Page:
A disclaimer: I can’t speak to Gus’s white meat chicken, because I’ve never had Gus’s white meat fried chicken, because nobody who truly loves fried chicken likes white meat.







gus-fried-chicken-02.jpg
Lang Whitaker
As a home chef, part of the allure of Gus’s was trying to reverse-engineer the chicken once I got home. Thanks to this video from the Food Network, we know there’s a liquid batter involved, but that’s really all we know. How long is it marinated? What’s in the marinade? What is the crisping agent? Is the oil seasoned? I have performed many Gus’s deep dives on the internet, and found a simplistic version from Saveur, as well as, randomly, an attempt at Gus’s recipe from jazz crooner Norah Jones.
Possibly my favorite take comes from this fellow who wants to make clear his recipe is NOT the same as the Norah Jones formula. If you read down into the comments, he’s still tweaking the recipe in search of the perfect Gus’s clone, three years after his initial post.
The more I thought about it, though, the more I realized I don’t want to know how it’s done. There’s something magical about Gus’s chicken, the way all these elements are expertly balanced in a way nobody can decode. There’s also the context: When I make fried chicken, it’s event cooking, requiring gallons of oil and extended time in the kitchen overlooking the vat of flammable fat bubbling furiously on the stove; at Gus’s, I can just sit and eat and smile and get free refills of sweet tea and go home fat and happy.
I was willing to consider that since my first visit, absence may have made my tongue grow fonder—because I can’t eat at Gus’s weekly or monthly, I probably value it even more. (If Gus’s doesn’t come to you, you must go to Gus’s.) Although Gus’s is expanding aggressively, my current home of New York City doesn’t seem to be in their plans anytime soon. 
There may be better fried chicken out there somewhere, but I have not found it. Doesn’t mean I’m gonna stop looking, though.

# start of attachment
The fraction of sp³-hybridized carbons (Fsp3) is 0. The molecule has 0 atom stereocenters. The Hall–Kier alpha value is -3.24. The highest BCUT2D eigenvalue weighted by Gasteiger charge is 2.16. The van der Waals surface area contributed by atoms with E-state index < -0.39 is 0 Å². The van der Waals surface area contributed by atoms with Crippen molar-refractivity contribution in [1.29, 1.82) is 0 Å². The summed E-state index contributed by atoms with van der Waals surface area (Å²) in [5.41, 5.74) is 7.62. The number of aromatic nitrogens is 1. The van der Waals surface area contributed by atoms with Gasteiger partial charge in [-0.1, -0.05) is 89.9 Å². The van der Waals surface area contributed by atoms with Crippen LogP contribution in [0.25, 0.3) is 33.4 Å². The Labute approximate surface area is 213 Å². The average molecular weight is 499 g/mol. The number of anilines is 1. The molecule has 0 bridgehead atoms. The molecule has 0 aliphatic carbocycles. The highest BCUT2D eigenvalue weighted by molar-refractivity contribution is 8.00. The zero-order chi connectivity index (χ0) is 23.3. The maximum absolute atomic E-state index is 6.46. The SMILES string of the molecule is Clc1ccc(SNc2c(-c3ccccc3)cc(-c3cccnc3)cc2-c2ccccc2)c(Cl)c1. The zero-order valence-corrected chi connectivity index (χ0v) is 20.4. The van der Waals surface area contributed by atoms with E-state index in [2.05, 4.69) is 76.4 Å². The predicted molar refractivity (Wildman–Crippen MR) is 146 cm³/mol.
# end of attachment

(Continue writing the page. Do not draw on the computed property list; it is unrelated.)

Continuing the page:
Picnics - Fried Chicken Picnics in 2023

















I am thinking about taking a break from posting this calendar. I've been doing it for many years now. But it really isn't something that people have been using to find the church picnics every year. And so, I am recommending that you subscribe to PolkaBeat's newsletter that will list the picnics as they occur, along with postings for great music and festivals in 2023. Here then, follows, a PolkaBeat typical email from February of this year, in order to give you an idea of this great website and email.

February 3 Polka Weekend


An ad and music listing for the Spring Czech Music Festival in Corpus Christi on March 11 listed an incorrect time. The correct time is noon to 6 p.m.

Monthly Calendar
Weekend Lineup

Thursday, February 2


AUSTIN: Sean Orr & Texas Gold at Little Longhorn Saloon (5434 Burnet Rd.), 6-8 p.m. Call (512) 524-1291 for more information.


Friday, February 3


NEW BRAUNFELS: Jesse Stratton Trio at Krause’s Cafe (148 S. Castell), 6-9 p.m. Call (830) 625-2807 for more information.


LA GRANGE: Cory Bosley at Mullins Prairie Store near La Grange (7408 Mullins Prairie Loop), 8 p.m. to 11 p.m.


EAGLE LAKE: Boogie Allen Band at Eagle Lake Community Center (100 W. Walnut), 7:30-10:30 p.m. For more information call (979) 234-2903 or email supak@att.net.